fourth of july: paris

I’m going to do this entry in two posts at least (but maybe more). I have kept a journal ever since I was in the…fifth (?) grade. Somewhere in Hawaii, smashed in a box, are at least twelve beat-up old notebooks that are my “tween” years: diary entries, poems, doodles, an invented language complete with a pronunciation guide and alphabet, and even a last will and testament as of seventh grade. I wanted to make sure that my friends from all of the different places I’d lived in new that I was dead and that they would all be invited to my funeral. That’s kind of depressing, now that I’m actually thinking about it. But at the time it just seemed logical. It was before the advent of Facebook.

So, sometimes I get kind of lazy about writing in my journal. I’ve had the one I’m using right now since November of my junior year. I usually only record the most important and monumental things that happen to me. Sometimes I include some trivial things as well. I always imagined that my future grandchildren would find my journals and read them to see what life is like right now, at the turn of the century. I used to write to my future grandchildren sometimes, asking them not to judge me when they read how dramatic I was. Oh, goodness, I’m so weird.

If there’s a day out of the year that I try to write on consistently, it’s the fourth of July. Holidays are good indicators of passing time and of how much has or hasn’t changed in the last year. I don’t know why I choose the fourth of July to be the most significant day for me. I think it might have something to do with the fact that it’s during the summer break, so I could be anywhere in the world. It provides for a more diverse sense of adventure.

I’ll talk about summer 2008 tonight, and I’ll talk about summer 2009 later. Then I’ll talk about having changed and such. I don’t know which order to put them in, or whether I want to put the last two topics together or maybe just discard the last one entirely. We’ll see. I’m really tired right now and I’ll probably revise this tomorrow after leaving it up on the internet all night.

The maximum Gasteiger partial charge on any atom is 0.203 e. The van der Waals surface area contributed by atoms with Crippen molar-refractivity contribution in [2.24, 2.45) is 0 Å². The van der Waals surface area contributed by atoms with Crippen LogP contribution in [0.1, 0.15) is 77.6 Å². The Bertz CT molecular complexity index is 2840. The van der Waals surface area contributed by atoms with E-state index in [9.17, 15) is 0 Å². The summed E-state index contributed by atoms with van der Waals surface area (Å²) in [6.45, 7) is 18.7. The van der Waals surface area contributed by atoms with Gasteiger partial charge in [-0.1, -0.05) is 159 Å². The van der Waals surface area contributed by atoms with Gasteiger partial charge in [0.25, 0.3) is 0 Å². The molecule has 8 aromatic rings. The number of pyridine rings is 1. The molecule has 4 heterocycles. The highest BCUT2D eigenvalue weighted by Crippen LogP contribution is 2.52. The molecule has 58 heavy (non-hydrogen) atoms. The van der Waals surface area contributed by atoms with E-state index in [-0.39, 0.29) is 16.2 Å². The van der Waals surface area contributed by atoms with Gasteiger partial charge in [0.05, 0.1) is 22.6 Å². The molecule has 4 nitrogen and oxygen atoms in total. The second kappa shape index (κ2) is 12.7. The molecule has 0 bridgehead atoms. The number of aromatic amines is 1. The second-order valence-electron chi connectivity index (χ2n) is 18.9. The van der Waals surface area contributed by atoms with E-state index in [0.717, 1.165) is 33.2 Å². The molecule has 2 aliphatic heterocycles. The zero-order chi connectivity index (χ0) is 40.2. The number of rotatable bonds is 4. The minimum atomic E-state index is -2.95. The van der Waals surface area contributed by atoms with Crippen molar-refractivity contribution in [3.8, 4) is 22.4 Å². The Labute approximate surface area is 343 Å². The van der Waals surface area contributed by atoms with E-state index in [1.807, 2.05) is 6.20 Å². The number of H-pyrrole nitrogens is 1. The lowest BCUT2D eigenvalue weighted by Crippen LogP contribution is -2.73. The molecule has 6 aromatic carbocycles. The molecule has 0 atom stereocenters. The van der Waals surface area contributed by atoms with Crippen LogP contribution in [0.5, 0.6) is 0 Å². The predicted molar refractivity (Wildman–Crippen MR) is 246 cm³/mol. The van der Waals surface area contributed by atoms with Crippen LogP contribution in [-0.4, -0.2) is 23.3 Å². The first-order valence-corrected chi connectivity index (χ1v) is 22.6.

During the summer of 2008, my mother, sister, and I visited our French neighbors in their hometown of Lezay, France. We stayed for three weeks and oh boy, was it an adventure. I kick myself every day for not bringing more disposable cameras or buying an electric plug converter thing (because did you know that the plugs in France look wayy different from the ones here?!). I saw the most beautiful things. We traveled to southern France to visit Veronique’s brother’s family. He lived on top of a child hill and the view was beautiful. I can’t think of anything better to say, haha. Sorry. It was like…in The Sound of Music when Maria is singing on the hills right at the beginning. It was like that, I suppose. The food was delicious and the air was cool and clear and clean. My one regret throughout that whole summer is that I wish I had taken more risks. And pictures.

On the fourth of July, we were in Paris. I definitely took pictures there. The picture below is on top of the Eiffel Tower. It must have been midnight, or close to it. It was warm outside but I could feel the slight chill in the air as it got darker. My mom and Veronique decided to stay on the ground at have coffee together, but I was determined to get to the top. I wanted to write my name on the observation deck (like the Ataris…lame, I know).

The view was beautiful. That’s expected though. No one needs me to say that. I tried to get these British tourists to take a picture of my sister and me with the city in the background but you can’t see, obviously.

I didn’t see fireworks that night, but I saw the Eiffel Tower lit up with bright lights like a Christmas tree. After walking around Paris all day, my feet and body and everything were tired. I was practically falling asleep on the subway ride back to the hotel, but something kept me awake: an accordionist was on the subway playing “La Vie En Rose.” Completely cliche. I didn’t know that people actually did that. It was a perfect ending to the day though. I couldn’t decide what this guy’s motives were for playing the accordion at midnight in the middle of Paris on a smelly subway. Maybe he makes money off of starry-eyed tourists like myself.

Or maybe he just likes bringing happiness to people when they’re exhausted and far from home.

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